Purple Velvet is Chris James and Lee Dearn, two purveyors of deep and sensuous house music since forming in late 2011. Having gotten to know each other at various late night music sessions, the pair have increasingly honed their own house sound that's as suited to the dark confines of a club as it is the sunnier vibes of an outdoor terrace.
Like UKF and Eton Messy, SubSoul started life as a YouTube channel dedicated to promoting "new and exciting electronic music". This year they've released two acclaimed compilations, and here round off a successful 2014 with a split EP featuring hot new tracks from a range of well-known and fast-rising producers. Icarus kicks things off with Annie Mac favourite "Missing You", a glassy-eyed chunk of melodious, bass-heavy UK house. There's more of a late night, big room flavour to N69's fluttering "Take You There", while Toyboy & Robin continue their adventures in garage and deep house with the pretty "Motions". Finally, De$ignated and Pistol Pete join forces for "Hey Papi (Dub Mix)", a thrillingly heavy trip into shirts-off bass-house territory.
The woman behind the Powerdress alias, Penny F, has already enjoyed a successful career as a songwriter. Here, she steps into the spotlight with her debut single - a bubbling UK house/deep house/pop hybrid featuring lyrics (sung herself, of course) celebrating her 50 Shades of Grey style S&M fantasies. The radio-friendly original is also backed by some strong remixes, with Pirate Jams delivering vocal and instrumental variants of their piano-heavy, rave-era rework (think hip-house breaks, spiralling electronics and hands-in-the-air riffs). There's also a deep, garage-influenced re-fix from Linier, but the EP's standout moment is undoubtedly Mumbai Sciences' hustling, organ-laden, old skool-meets-nu skool rework.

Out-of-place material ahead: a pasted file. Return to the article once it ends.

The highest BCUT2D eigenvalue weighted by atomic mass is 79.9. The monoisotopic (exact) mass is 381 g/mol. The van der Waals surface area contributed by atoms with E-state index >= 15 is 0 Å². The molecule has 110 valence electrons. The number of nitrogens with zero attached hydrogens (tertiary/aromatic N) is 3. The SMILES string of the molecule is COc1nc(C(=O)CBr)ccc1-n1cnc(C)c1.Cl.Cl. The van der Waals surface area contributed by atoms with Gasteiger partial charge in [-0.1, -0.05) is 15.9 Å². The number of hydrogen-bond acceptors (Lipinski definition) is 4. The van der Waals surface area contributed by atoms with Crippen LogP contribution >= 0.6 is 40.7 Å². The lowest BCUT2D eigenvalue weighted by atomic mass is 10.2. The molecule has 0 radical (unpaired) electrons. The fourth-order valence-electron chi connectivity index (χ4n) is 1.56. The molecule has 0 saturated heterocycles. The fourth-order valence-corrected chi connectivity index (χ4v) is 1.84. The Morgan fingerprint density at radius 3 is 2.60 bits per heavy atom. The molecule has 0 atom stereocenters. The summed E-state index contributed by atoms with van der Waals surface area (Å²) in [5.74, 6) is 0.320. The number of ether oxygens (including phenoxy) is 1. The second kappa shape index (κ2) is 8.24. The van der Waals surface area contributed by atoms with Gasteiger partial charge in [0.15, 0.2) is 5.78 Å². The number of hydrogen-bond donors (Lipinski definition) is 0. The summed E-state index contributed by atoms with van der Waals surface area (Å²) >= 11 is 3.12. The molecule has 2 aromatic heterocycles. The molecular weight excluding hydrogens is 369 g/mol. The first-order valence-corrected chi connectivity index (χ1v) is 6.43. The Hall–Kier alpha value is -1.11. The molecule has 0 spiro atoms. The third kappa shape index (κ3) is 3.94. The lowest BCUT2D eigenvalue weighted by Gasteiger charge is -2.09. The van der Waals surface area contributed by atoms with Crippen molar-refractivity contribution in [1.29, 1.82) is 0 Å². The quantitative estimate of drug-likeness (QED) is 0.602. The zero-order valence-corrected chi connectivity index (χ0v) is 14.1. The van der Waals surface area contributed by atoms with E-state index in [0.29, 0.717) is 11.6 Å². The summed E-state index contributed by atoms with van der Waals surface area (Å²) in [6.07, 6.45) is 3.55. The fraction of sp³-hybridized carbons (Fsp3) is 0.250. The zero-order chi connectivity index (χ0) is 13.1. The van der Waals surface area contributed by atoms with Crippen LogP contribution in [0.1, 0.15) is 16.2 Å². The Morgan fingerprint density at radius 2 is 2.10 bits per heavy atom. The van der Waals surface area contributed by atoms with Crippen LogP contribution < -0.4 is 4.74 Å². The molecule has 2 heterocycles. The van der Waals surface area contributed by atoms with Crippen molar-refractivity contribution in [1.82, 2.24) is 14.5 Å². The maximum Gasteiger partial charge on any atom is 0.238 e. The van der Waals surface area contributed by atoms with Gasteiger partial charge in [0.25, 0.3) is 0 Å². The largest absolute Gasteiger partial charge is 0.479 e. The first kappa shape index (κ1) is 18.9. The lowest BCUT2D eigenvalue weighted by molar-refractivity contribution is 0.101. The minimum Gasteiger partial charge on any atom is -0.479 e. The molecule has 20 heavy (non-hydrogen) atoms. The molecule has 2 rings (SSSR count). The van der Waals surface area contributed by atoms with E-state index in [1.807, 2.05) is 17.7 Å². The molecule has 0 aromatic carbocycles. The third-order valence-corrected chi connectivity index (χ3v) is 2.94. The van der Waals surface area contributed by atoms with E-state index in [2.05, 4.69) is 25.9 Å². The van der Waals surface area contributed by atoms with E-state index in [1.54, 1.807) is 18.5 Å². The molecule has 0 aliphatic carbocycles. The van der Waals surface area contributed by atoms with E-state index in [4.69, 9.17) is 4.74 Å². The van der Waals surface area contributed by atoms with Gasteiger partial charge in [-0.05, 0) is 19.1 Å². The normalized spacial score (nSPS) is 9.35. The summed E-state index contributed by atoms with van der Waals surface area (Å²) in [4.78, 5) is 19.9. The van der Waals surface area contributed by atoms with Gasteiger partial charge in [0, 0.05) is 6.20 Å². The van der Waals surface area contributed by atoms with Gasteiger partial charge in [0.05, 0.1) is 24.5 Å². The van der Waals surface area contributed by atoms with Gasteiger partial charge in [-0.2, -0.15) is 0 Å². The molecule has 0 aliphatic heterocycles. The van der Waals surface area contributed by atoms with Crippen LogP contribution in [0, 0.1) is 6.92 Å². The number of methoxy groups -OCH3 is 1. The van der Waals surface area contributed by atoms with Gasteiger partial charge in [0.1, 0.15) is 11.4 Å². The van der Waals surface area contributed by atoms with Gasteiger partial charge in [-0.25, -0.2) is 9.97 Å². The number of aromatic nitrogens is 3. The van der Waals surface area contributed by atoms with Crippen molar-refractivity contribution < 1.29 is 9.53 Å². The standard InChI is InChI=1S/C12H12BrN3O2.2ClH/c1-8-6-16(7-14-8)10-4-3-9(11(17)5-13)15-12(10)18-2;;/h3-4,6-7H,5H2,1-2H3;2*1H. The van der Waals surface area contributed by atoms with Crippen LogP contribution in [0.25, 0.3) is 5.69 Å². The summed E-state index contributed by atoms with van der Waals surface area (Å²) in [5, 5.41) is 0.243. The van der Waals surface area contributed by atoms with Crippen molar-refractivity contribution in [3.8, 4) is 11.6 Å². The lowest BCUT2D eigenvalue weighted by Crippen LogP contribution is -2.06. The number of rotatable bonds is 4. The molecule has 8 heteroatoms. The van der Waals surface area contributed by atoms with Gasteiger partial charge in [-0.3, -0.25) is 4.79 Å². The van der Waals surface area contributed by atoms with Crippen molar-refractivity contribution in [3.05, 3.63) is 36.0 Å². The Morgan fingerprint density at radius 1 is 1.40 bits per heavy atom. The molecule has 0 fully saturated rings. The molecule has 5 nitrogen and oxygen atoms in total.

Hamburg-based Erijo Records has a thing about Mallorca. The vast majority of the label's many compilations focus in some way on tracks that sound good in the sunshine. While the Deep Soul brand is not Mallorca specific, this third volume in the series comes stacked with the sort of warm, hazy, sun-kissed deep house you can imagine shuffling along to on a Mallorcan terrace while intermittently sipping on a mojito. The 23-track collection is packed with sensual, slept-on gems, from the nu-disco influenced beauty of Williams' remix of Mousse T and Suzie's "All Night Long", and the spine-tingling breakdowns of JunZZi's "Songe D'une Nuit D'hiver", to the yearning melodies and soft-focus shuffle of Daniel Ray's "The Birds at My Window".
Here, Italian producer Alessio Pagliaroli returns to Moodmusic with his third EP for Klas "Freestyle Man" Linblad's long-running label. "Chance A Glare" is a memorable concoction - a quietly upbeat chunk of Innervisions style deep house that benefits greatly from a superb vocal by Benjamin Frnkln. Pagliaroli adds just the right amount of subtle musical touches - think occasional pianos, hazy electronics and drawn-out chords - to emphasize the beauty of Frnkln's vocal. Innervisions associate Peter Pardeike delivers the obligatory remix, laying down a slightly darker late night rework full of early '90s "intelligent techno" sounds, acid-flecked electronics and a thumping groove.